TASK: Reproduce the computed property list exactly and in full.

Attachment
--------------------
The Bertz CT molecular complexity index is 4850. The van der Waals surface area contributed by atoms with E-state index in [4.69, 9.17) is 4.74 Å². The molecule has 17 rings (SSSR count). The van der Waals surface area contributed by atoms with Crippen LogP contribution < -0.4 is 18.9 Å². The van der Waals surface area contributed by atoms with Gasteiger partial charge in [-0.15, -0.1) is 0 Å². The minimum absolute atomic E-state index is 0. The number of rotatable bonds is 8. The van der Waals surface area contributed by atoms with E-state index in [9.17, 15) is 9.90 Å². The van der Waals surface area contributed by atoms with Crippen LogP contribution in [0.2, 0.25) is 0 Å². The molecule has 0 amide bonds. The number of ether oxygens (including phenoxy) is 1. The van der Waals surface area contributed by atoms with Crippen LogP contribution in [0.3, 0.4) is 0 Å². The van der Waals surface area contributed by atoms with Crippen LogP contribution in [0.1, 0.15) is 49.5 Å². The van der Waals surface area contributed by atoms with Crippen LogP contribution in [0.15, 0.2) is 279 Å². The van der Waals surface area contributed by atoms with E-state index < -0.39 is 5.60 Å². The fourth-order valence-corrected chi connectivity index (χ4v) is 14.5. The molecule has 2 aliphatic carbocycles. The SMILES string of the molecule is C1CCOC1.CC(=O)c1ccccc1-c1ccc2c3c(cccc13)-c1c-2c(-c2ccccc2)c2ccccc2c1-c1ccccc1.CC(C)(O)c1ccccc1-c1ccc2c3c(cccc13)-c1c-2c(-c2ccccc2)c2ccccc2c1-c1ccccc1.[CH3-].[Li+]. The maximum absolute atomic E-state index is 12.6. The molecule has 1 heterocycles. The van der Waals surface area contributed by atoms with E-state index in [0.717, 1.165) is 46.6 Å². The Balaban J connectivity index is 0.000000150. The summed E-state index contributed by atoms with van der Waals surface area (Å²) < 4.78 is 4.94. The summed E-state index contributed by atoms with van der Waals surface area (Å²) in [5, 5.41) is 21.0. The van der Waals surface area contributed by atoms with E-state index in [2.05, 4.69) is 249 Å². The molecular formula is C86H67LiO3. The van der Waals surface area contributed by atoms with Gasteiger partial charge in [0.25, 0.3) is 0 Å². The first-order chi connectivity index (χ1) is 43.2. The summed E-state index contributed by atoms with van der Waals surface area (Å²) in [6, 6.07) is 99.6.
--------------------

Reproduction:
The Bertz CT molecular complexity index is 4850. The van der Waals surface area contributed by atoms with E-state index in [4.69, 9.17) is 4.74 Å². The molecule has 17 rings (SSSR count). The van der Waals surface area contributed by atoms with Crippen LogP contribution < -0.4 is 18.9 Å². The van der Waals surface area contributed by atoms with Gasteiger partial charge in [-0.15, -0.1) is 0 Å². The minimum absolute atomic E-state index is 0. The number of rotatable bonds is 8. The van der Waals surface area contributed by atoms with E-state index in [9.17, 15) is 9.90 Å². The van der Waals surface area contributed by atoms with Crippen LogP contribution in [0.2, 0.25) is 0 Å². The molecule has 0 amide bonds. The number of ether oxygens (including phenoxy) is 1. The van der Waals surface area contributed by atoms with Crippen LogP contribution in [0.3, 0.4) is 0 Å². The van der Waals surface area contributed by atoms with Crippen LogP contribution in [0.1, 0.15) is 49.5 Å². The van der Waals surface area contributed by atoms with Crippen LogP contribution in [0.15, 0.2) is 279 Å². The van der Waals surface area contributed by atoms with E-state index < -0.39 is 5.60 Å². The fourth-order valence-corrected chi connectivity index (χ4v) is 14.5. The molecule has 2 aliphatic carbocycles. The SMILES string of the molecule is C1CCOC1.CC(=O)c1ccccc1-c1ccc2c3c(cccc13)-c1c-2c(-c2ccccc2)c2ccccc2c1-c1ccccc1.CC(C)(O)c1ccccc1-c1ccc2c3c(cccc13)-c1c-2c(-c2ccccc2)c2ccccc2c1-c1ccccc1.[CH3-].[Li+]. The maximum absolute atomic E-state index is 12.6. The molecule has 1 heterocycles. The van der Waals surface area contributed by atoms with E-state index in [0.717, 1.165) is 46.6 Å². The Balaban J connectivity index is 0.000000150. The summed E-state index contributed by atoms with van der Waals surface area (Å²) < 4.78 is 4.94. The summed E-state index contributed by atoms with van der Waals surface area (Å²) in [5, 5.41) is 21.0. The van der Waals surface area contributed by atoms with E-state index in [2.05, 4.69) is 249 Å². The molecular formula is C86H67LiO3. The van der Waals surface area contributed by atoms with Gasteiger partial charge in [0.25, 0.3) is 0 Å². The first-order chi connectivity index (χ1) is 43.2. The summed E-state index contributed by atoms with van der Waals surface area (Å²) in [6, 6.07) is 99.6.